(c) In May 2009 the supplier advised the appellant that the product would be labelled as bath salts.
(d) Police located a number of packages secreted in a stove behind a shed in the appellant’s backyard containing $101,800 in cash wrapped in plastic bags and covered with wrapping tape. The police also found $23,904.80 in cash and chips in the appellant’s room at the Casino where the appellant was arrested. From this it can be inferred that the appellant was making large sums of money from the sale of the imported drug and believed it to be necessary to keep that money clandestinely.
(e) When the appellant became aware that police were investigating the operation the appellant contacted his employee, Messel, who had been filling the capsules for the appellant and told him to get rid of the drugs he was holding for the appellant to clean out the van used by him and the appellant in the dry cleaning business and to get rid of anything written down. The appellant also contacted his mother and arranged for her to find and dispose of a parcel containing empty capsules.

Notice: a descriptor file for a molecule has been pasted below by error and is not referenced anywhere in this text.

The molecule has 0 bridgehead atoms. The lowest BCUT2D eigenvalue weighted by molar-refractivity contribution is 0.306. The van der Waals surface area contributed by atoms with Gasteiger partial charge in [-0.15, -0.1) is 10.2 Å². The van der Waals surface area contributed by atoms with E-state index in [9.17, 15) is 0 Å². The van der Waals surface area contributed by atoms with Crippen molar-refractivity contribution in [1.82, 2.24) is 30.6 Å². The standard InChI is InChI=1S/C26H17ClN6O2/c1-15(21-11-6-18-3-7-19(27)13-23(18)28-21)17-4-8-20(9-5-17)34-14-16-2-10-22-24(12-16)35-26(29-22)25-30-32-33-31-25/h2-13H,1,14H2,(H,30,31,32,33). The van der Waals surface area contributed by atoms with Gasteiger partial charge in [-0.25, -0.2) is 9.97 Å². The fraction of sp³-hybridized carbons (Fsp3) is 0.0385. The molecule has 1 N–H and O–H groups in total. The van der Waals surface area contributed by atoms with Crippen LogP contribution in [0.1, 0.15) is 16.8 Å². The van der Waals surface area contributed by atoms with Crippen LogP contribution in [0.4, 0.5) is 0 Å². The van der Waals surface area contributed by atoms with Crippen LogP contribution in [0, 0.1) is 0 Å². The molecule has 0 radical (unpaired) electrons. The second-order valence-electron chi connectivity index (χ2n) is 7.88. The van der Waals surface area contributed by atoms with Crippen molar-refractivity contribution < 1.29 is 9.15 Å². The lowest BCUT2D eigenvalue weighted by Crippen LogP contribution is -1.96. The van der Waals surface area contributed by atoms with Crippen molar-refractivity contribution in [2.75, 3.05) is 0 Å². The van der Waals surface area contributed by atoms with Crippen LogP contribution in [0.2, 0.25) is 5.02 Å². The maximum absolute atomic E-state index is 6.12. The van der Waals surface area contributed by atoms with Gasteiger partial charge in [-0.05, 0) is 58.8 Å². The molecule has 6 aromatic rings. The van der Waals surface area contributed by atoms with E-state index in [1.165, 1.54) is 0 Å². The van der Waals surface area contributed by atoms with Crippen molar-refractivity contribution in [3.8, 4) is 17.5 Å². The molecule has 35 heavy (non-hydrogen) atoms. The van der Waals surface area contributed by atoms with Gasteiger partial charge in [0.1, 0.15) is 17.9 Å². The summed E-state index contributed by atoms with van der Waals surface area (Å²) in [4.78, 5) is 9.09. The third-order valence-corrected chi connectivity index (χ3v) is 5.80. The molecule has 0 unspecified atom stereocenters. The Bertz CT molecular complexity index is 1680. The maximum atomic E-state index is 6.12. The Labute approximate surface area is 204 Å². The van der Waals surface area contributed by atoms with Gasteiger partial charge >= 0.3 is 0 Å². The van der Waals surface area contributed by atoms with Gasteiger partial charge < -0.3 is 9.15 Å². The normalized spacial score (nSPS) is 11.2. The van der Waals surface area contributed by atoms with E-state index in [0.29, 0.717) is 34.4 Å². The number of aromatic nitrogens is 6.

(f) The learned sentencing Judge was entitled to infer that, by the time the appellant was importing the drug in bulk, the appellant was well aware that it was illegal. This ground of appeal is dismissed.
Grounds (a) and (b): that the Sentence imposed in respect of the Commonwealth offences is manifestly excessive and that the learned sentencing Judge erred in imposing a sentence on the Commonwealth offences which was wholly cumulative upon the sentence imposed on the Territory offences